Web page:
3. Part Three: Documents which you have had but are no longer in your control.

    Remember here to set out the reasons why these documents are no longer in your control.

Once the above sections are completed, you will need to sign a disclosure statement.

What is the disclosure statement?

The disclosure statement is the verification required by the court in respect of each Form N265/N265(CC) provided by each party involved in a case. You will need to do the following to discharge your obligations in relation to this statement:

  • Set out the extent of the search that has been made to locate the documents that you are required to disclose.
  • Certify that not only do you understand the duty you have to disclose documents, but also that you have carried out that duty as expected by the CPR.
  • Confirm that you have complied with the obligations.

Who should verify the disclosure statement?

As a company, you should ensure that it is made clear why the individual signing the statement on behalf of the company is the appropriate person to do so.

There are some circumstances in which your legal representative can sign the statement on your behalf.

What about privileged documents?

Privilege is an extremely complex area of law and as such, great care must be taken when you are categorising what documents are privileged for the purposes of disclosure.

Broadly speaking, privileged documents do not have to be provided to the other side, but their existence – and the reasons why they are privileged – have to be set out in general terms in Part Two of Form N265/N265(CC). For the purposes of this article, we will touch upon the main type of privilege which you need to be aware of; namely, legal professional privilege – although it is important to be bear in mind that other types of legal privilege exist and should be duly considered.

Legal professional privilege

‘Legal professional privilege’ is an umbrella term for the following:

  • Legal advice privilege: This refers to confidential communications between you and your lawyers, made for the purpose of giving or receiving advice.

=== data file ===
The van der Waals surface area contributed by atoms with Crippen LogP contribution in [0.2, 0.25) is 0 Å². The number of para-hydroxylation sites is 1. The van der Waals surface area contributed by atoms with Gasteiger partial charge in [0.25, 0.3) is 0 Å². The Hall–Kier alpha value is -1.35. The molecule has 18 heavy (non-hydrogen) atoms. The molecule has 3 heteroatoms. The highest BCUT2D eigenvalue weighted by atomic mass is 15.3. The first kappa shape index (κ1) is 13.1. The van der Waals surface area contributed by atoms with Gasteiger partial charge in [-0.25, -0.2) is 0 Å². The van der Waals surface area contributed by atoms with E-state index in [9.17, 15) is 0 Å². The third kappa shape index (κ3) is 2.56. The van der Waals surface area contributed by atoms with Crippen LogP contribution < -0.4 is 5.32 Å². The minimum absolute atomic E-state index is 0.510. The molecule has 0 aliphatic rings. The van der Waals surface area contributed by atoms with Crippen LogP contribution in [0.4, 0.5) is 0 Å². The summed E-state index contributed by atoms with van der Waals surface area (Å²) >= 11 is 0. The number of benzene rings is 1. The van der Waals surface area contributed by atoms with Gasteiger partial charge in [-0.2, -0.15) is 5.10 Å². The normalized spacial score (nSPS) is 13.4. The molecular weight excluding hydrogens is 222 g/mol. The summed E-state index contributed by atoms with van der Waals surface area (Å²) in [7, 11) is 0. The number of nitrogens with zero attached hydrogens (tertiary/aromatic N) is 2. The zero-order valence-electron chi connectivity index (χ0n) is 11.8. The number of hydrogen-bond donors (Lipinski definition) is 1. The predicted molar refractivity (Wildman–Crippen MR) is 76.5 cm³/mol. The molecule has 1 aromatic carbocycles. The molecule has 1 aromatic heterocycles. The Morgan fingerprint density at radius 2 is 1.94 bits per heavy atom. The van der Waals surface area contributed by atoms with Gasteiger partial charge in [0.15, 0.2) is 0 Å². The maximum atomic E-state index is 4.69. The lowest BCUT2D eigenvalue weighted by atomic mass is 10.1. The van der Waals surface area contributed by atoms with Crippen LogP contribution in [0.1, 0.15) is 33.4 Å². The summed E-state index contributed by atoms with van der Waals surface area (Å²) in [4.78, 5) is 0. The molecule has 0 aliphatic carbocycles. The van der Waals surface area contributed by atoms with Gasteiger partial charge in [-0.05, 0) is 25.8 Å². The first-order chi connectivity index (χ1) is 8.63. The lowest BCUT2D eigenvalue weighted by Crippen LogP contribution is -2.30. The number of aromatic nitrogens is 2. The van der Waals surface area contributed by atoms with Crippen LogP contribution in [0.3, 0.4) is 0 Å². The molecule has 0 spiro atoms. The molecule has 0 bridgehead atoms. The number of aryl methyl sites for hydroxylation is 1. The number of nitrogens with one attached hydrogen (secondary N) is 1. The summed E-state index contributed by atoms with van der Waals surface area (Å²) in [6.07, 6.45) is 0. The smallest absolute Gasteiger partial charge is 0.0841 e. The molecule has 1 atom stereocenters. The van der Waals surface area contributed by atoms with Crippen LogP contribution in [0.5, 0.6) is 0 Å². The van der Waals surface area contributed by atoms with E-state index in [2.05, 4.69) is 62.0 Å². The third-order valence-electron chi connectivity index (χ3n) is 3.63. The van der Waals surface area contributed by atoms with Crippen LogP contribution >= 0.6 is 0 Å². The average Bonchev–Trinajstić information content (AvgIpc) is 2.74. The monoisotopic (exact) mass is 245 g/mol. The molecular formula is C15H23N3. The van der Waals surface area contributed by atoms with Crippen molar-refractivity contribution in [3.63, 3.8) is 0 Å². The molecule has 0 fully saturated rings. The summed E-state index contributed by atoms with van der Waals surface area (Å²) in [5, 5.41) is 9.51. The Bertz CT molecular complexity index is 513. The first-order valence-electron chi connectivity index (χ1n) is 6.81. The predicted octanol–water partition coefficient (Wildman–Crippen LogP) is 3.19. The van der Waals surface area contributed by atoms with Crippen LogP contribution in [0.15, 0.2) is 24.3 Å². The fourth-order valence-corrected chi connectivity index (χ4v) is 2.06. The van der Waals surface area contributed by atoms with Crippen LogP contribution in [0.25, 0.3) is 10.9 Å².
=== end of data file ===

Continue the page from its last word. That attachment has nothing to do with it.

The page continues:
• Litigation privilege: This covers confidential communications between you and your lawyers, or you, your lawyer or a third party, which comes into existence for the dominant purpose of being used in connection with actual or pending litigation.

In summary, documents in the above categories do not have to be provided to the other side, but their existence must be acknowledged in Form N265/N265(CC).

What if you fail to disclose something?

It is important for you to be aware of the fact that the duty of disclosure is ongoing throughout the proceedings, until judgment or settlement of the case – and that this includes the duty to preserve relevant documents.

If you fail to disclose something in the disclosure exercise outlined in this note, as a result of it only coming to your attention after the lists in Form N265/N265(CC) have been exchanged, CPR 31.11(2) is the applicable rule. The effect of this Rule is that you must notify all other parties immediately that this has happened.

Getting the disclosure process right can be key to your case, and it is evident from the factors touched upon in this note that there are a multitude of considerations and specific guidelines to adhere to, which may vary depending on the type of proceedings you are involved with, all within the remit of standard disclosure. Given the complexities and technicalities to navigate, it is advisable to seek the right legal advice in early course. Our specialist team of business dispute solicitors are ready to assist with the disclosure process, whatever stage your proceedings – or any contemplated proceedings – are at.

What next?